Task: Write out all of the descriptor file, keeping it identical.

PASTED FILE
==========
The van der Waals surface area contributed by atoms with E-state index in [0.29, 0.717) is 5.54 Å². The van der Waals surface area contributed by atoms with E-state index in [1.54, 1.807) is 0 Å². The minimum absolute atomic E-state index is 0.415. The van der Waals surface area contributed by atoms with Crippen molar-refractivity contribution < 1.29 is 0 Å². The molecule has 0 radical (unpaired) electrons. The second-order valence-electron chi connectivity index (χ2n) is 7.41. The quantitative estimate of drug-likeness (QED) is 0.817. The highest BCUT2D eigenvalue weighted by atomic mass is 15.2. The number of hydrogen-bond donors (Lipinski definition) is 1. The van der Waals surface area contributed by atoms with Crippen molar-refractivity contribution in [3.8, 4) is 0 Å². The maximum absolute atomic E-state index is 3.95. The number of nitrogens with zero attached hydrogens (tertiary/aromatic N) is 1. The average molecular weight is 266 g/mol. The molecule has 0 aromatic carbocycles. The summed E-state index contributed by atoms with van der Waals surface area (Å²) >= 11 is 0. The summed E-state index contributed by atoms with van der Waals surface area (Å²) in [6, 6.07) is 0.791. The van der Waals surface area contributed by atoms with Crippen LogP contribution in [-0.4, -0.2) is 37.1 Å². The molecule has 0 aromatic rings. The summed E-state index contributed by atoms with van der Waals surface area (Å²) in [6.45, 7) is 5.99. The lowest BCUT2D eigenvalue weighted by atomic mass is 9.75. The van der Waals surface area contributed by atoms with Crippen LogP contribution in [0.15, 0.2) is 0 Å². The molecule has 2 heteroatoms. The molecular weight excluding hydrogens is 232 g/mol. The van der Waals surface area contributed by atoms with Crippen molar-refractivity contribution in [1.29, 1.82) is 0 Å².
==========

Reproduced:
The van der Waals surface area contributed by atoms with E-state index in [0.29, 0.717) is 5.54 Å². The van der Waals surface area contributed by atoms with E-state index in [1.54, 1.807) is 0 Å². The minimum absolute atomic E-state index is 0.415. The van der Waals surface area contributed by atoms with Crippen molar-refractivity contribution < 1.29 is 0 Å². The molecule has 0 radical (unpaired) electrons. The second-order valence-electron chi connectivity index (χ2n) is 7.41. The quantitative estimate of drug-likeness (QED) is 0.817. The highest BCUT2D eigenvalue weighted by atomic mass is 15.2. The number of hydrogen-bond donors (Lipinski definition) is 1. The van der Waals surface area contributed by atoms with Crippen molar-refractivity contribution in [3.8, 4) is 0 Å². The maximum absolute atomic E-state index is 3.95. The number of nitrogens with zero attached hydrogens (tertiary/aromatic N) is 1. The average molecular weight is 266 g/mol. The molecule has 0 aromatic carbocycles. The summed E-state index contributed by atoms with van der Waals surface area (Å²) >= 11 is 0. The summed E-state index contributed by atoms with van der Waals surface area (Å²) in [6, 6.07) is 0.791. The van der Waals surface area contributed by atoms with Crippen LogP contribution in [-0.4, -0.2) is 37.1 Å². The molecule has 0 aromatic rings. The summed E-state index contributed by atoms with van der Waals surface area (Å²) in [6.45, 7) is 5.99. The lowest BCUT2D eigenvalue weighted by atomic mass is 9.75. The van der Waals surface area contributed by atoms with Crippen LogP contribution in [0.15, 0.2) is 0 Å². The molecule has 2 heteroatoms. The molecular weight excluding hydrogens is 232 g/mol. The van der Waals surface area contributed by atoms with Crippen molar-refractivity contribution in [1.29, 1.82) is 0 Å².